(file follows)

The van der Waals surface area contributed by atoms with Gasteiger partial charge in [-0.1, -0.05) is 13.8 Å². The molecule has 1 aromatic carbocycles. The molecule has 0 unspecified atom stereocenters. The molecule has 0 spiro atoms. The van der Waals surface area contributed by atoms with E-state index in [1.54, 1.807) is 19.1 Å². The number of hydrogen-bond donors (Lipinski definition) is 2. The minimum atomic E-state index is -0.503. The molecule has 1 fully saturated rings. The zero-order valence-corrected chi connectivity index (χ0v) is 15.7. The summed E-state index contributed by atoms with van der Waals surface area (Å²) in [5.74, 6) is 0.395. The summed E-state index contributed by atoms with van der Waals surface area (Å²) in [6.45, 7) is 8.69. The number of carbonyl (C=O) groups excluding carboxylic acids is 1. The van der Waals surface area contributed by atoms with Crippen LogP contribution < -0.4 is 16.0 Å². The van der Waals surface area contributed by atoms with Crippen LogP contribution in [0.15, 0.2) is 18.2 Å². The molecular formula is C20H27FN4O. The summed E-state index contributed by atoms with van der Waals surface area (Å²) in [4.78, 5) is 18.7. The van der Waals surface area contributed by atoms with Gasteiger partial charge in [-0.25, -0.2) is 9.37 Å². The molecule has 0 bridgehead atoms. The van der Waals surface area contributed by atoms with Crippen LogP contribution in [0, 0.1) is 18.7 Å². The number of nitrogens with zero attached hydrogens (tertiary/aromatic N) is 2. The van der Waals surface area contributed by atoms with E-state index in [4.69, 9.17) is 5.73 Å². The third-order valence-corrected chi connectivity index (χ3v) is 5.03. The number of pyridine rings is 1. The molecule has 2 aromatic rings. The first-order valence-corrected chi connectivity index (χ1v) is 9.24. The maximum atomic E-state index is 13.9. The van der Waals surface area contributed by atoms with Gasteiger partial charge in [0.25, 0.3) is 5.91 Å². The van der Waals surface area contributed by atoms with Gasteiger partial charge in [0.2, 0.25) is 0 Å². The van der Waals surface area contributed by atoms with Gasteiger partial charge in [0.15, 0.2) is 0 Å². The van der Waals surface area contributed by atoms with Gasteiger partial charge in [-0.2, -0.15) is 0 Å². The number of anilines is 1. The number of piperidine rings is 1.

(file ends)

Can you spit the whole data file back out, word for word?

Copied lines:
The van der Waals surface area contributed by atoms with Gasteiger partial charge in [-0.1, -0.05) is 13.8 Å². The molecule has 1 aromatic carbocycles. The molecule has 0 unspecified atom stereocenters. The molecule has 0 spiro atoms. The van der Waals surface area contributed by atoms with E-state index in [1.54, 1.807) is 19.1 Å². The number of hydrogen-bond donors (Lipinski definition) is 2. The minimum atomic E-state index is -0.503. The molecule has 1 fully saturated rings. The zero-order valence-corrected chi connectivity index (χ0v) is 15.7. The summed E-state index contributed by atoms with van der Waals surface area (Å²) in [5.74, 6) is 0.395. The summed E-state index contributed by atoms with van der Waals surface area (Å²) in [6.45, 7) is 8.69. The number of carbonyl (C=O) groups excluding carboxylic acids is 1. The van der Waals surface area contributed by atoms with Crippen LogP contribution < -0.4 is 16.0 Å². The van der Waals surface area contributed by atoms with Crippen LogP contribution in [0.15, 0.2) is 18.2 Å². The molecular formula is C20H27FN4O. The summed E-state index contributed by atoms with van der Waals surface area (Å²) in [4.78, 5) is 18.7. The van der Waals surface area contributed by atoms with Gasteiger partial charge in [-0.25, -0.2) is 9.37 Å². The molecule has 0 bridgehead atoms. The van der Waals surface area contributed by atoms with Crippen LogP contribution in [0, 0.1) is 18.7 Å². The number of nitrogens with zero attached hydrogens (tertiary/aromatic N) is 2. The van der Waals surface area contributed by atoms with E-state index in [4.69, 9.17) is 5.73 Å². The third-order valence-corrected chi connectivity index (χ3v) is 5.03. The number of pyridine rings is 1. The molecule has 2 aromatic rings. The first-order valence-corrected chi connectivity index (χ1v) is 9.24. The maximum atomic E-state index is 13.9. The van der Waals surface area contributed by atoms with Gasteiger partial charge in [0.25, 0.3) is 5.91 Å². The van der Waals surface area contributed by atoms with Gasteiger partial charge in [0.2, 0.25) is 0 Å². The van der Waals surface area contributed by atoms with Gasteiger partial charge in [0.15, 0.2) is 0 Å². The van der Waals surface area contributed by atoms with Gasteiger partial charge in [-0.2, -0.15) is 0 Å². The number of anilines is 1. The number of piperidine rings is 1.